Sleep Off the Weight
We tend to brag about how little sleep we get, as if being tired all the time is a sign of a better life. Going to bed early or sleeping for 8 hours seems self-indulgent. But sleep is one of the best ways to keep yourself healthy and to lose weight. On average, you should get 7.5 hours per night.
According to Michael Breus, PhD, the clinical director of the sleep division for Arrowhead Health in Glendale, Arizona, “if you are a five-hour sleeper and start to sleep for seven hours a night, you will start dropping weight.”1
Here’s the top five ways sleep, or lack of sleep, affects you.
There are two key hormones that affect the way we eat. Ghrelin is the hormone that tells you to eat, and leptin is the hormone that tells you to stop eating. When you don’t get enough sleep, you have less leptin and more ghrelin, so you are eating more and feeling hungry even when your body doesn’t need the food. And that means weight gain. TIP: When you get enough sleep, you won’t feel that hormonal urge to eat more than you need. If you are feeling tired and ravenous, count your calories to measure how much to eat, instead of relying on hunger.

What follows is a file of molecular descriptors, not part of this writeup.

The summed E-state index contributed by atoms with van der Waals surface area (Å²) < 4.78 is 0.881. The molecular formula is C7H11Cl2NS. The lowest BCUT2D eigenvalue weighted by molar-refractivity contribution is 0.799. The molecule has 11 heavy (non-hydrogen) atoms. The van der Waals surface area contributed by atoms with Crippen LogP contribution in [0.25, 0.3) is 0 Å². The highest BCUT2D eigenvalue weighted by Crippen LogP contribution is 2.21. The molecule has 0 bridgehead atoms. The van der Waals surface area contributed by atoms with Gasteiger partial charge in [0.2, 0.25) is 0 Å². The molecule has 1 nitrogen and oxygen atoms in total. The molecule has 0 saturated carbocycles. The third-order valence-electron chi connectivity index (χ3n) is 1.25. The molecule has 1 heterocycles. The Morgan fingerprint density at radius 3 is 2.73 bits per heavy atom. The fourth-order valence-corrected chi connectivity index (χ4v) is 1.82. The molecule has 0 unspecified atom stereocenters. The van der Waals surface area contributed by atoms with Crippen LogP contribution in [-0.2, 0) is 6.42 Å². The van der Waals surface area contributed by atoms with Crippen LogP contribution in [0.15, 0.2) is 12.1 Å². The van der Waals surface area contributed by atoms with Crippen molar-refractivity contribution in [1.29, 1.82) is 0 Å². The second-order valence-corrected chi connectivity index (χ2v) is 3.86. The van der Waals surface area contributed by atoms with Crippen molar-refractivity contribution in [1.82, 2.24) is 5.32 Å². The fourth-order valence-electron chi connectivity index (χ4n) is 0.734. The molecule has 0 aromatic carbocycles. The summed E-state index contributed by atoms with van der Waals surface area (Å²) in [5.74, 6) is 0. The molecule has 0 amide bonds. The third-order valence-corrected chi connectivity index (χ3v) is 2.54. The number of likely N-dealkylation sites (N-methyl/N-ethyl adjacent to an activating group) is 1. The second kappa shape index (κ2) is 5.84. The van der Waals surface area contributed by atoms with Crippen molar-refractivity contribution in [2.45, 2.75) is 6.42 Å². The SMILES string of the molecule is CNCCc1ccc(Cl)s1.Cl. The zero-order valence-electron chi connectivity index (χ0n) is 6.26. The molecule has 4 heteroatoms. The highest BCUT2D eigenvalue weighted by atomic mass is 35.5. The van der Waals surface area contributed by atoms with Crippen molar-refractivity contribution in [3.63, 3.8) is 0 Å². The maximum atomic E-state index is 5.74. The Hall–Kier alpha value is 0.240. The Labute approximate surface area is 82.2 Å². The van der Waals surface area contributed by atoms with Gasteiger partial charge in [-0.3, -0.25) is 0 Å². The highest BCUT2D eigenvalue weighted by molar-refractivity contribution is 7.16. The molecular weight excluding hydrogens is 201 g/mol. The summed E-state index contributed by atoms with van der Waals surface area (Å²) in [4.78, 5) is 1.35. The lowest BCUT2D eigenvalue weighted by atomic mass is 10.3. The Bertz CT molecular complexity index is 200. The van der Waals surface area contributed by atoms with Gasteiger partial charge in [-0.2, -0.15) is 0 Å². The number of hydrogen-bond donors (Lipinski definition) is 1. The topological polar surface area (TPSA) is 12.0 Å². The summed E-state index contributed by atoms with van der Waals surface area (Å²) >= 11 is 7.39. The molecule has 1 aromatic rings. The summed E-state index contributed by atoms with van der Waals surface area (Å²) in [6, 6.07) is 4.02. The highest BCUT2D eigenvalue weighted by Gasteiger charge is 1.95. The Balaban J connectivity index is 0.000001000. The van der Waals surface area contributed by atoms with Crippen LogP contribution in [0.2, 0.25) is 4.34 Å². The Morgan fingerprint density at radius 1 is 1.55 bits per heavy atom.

Not getting enough sleep affects your metabolism, making it sluggish, so it’s harder to lose weight. TIP: Getting enough quality sleep keeps your metaoblism working properly, allowing you to burn calories at a normal rate.
3. Sugar Cycle
When we are sleepy, we often reach for something that will give us a burst of energy. Sugary snacks and drinks provide a quick energy but then there’s a sharp crash. That starts the cycle all over again, leaving us craving sugars all the time and packing on the pounds. TIP: To give yourself sustained energy, combine protein and fiber with slow burning carbs. For a better pick-me-up, have some fresh fruit. The natural sugars will give you energy without the crash.
Of course we also reach for energy drinks and coffee to give us that jolt. While caffeine provides stimulation when you want it, if you are consuming too much, it also stimulates you when you are trying to sleep, creating a cycle of poor sleep that never ends. TIP: The best choice for caffeine is black coffee. Stay away from lattes or other coffee drinks with tons of sugar and fat. Try to limit yourself to one or two cups and only in the mornings so it won’t affect your sleep later.
When you are tired, the last thing you want to do is exercise. When you aren’t sleeping enough you are less likely to workout. You are also less likely to exercise willpower when you feel physically depleted. So being tired becomes an excuse for being inactive and making unhealthy choices. TIP: Don’t indulge yourself just because you are tired. Light exercise like a brisk walk or yoga can actually give you a boost of energy.